Ban Car Alarms

Where is the campaign now?

Read the report: "Alarmingly Useless: The Case for Banning Car Alarms in New York City" (PDF), March 13, 2003

The City Council's Environmental Protection Committee approved an amended version of Int. 81 at a last minute hearing on June 28, 2004 and sent it to the full council, which passed Int. 81A on July 21, 2004. The Mayor subsequently vetoed the bill on August 16th but the City Council overrode his veto on September 28th.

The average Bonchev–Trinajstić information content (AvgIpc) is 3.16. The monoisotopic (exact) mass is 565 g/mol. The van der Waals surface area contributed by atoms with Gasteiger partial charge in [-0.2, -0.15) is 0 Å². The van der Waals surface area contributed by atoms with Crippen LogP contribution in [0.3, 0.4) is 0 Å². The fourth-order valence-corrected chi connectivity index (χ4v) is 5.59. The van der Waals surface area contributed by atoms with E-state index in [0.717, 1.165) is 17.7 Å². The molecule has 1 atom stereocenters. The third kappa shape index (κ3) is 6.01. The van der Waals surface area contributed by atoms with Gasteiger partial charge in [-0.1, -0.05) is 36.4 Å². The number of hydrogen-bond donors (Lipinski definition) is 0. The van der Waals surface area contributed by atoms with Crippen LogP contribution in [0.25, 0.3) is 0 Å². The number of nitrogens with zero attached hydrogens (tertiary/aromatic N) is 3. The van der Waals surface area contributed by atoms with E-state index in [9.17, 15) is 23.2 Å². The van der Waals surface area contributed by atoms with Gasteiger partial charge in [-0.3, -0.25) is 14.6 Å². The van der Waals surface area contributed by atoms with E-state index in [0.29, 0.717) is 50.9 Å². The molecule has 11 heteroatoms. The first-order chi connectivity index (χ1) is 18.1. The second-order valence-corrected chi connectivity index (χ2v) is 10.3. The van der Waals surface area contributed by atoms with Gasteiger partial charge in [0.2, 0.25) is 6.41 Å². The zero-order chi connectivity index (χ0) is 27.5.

Int. 81A is a weak bill that bans the sale and installation of new car alarm sirens that continue to sound after the current three minute legal limit. In other words, it allows any driver to use a noisy car alarm for up to three minutes if it is purchased inside or outside of New York City or a noisy alarm that sounds for any period of time if it is purchased outside of New York City. Though well intentioned, and a significant first step towards a full ban on the use of car alarms in the city, Int. 81A does not solve New York's car alarm problem. Even though Int. 81A has passed, there is still an opportunity to include a full audible car alarm ban in the city's updated noise code, which is currently under revision. T.A. continues to work with the administration and city council to move towards ending the useless wail of audible alarms.